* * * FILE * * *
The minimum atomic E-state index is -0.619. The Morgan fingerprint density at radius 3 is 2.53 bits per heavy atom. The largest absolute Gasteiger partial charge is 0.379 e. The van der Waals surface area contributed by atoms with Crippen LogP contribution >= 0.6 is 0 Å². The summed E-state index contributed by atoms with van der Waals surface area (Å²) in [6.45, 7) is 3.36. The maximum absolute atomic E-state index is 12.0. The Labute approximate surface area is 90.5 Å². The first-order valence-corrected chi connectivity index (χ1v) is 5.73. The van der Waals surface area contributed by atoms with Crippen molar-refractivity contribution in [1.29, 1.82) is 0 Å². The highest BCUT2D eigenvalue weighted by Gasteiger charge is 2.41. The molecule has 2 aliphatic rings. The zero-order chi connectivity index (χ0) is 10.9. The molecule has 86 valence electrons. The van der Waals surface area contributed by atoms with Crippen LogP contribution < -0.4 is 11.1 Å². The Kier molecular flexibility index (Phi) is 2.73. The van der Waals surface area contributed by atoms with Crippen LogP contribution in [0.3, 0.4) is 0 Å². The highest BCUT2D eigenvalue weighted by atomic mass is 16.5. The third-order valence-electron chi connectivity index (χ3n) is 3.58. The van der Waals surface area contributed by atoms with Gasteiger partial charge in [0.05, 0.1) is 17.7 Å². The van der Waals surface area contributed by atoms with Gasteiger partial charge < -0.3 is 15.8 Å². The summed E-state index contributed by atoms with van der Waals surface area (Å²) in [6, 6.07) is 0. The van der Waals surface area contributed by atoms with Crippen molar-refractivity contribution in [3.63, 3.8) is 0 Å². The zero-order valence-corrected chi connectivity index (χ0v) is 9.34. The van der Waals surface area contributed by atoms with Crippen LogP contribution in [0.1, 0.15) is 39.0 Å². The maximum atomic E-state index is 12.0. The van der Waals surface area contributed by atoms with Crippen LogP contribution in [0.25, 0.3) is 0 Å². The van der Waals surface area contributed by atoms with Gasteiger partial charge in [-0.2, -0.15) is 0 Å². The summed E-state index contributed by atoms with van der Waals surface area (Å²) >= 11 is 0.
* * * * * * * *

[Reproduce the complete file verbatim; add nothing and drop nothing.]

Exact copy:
The minimum atomic E-state index is -0.619. The Morgan fingerprint density at radius 3 is 2.53 bits per heavy atom. The largest absolute Gasteiger partial charge is 0.379 e. The van der Waals surface area contributed by atoms with Crippen LogP contribution >= 0.6 is 0 Å². The summed E-state index contributed by atoms with van der Waals surface area (Å²) in [6.45, 7) is 3.36. The maximum absolute atomic E-state index is 12.0. The Labute approximate surface area is 90.5 Å². The first-order valence-corrected chi connectivity index (χ1v) is 5.73. The van der Waals surface area contributed by atoms with Crippen molar-refractivity contribution in [1.29, 1.82) is 0 Å². The highest BCUT2D eigenvalue weighted by Gasteiger charge is 2.41. The molecule has 2 aliphatic rings. The zero-order chi connectivity index (χ0) is 10.9. The molecule has 86 valence electrons. The van der Waals surface area contributed by atoms with Crippen LogP contribution < -0.4 is 11.1 Å². The Kier molecular flexibility index (Phi) is 2.73. The van der Waals surface area contributed by atoms with Crippen LogP contribution in [0.3, 0.4) is 0 Å². The highest BCUT2D eigenvalue weighted by atomic mass is 16.5. The third-order valence-electron chi connectivity index (χ3n) is 3.58. The van der Waals surface area contributed by atoms with Gasteiger partial charge in [0.05, 0.1) is 17.7 Å². The van der Waals surface area contributed by atoms with Gasteiger partial charge < -0.3 is 15.8 Å². The summed E-state index contributed by atoms with van der Waals surface area (Å²) in [6, 6.07) is 0. The van der Waals surface area contributed by atoms with Crippen molar-refractivity contribution in [3.63, 3.8) is 0 Å². The zero-order valence-corrected chi connectivity index (χ0v) is 9.34. The van der Waals surface area contributed by atoms with Crippen LogP contribution in [0.1, 0.15) is 39.0 Å². The maximum atomic E-state index is 12.0. The van der Waals surface area contributed by atoms with Crippen LogP contribution in [0.25, 0.3) is 0 Å². The van der Waals surface area contributed by atoms with Gasteiger partial charge in [-0.2, -0.15) is 0 Å². The summed E-state index contributed by atoms with van der Waals surface area (Å²) >= 11 is 0.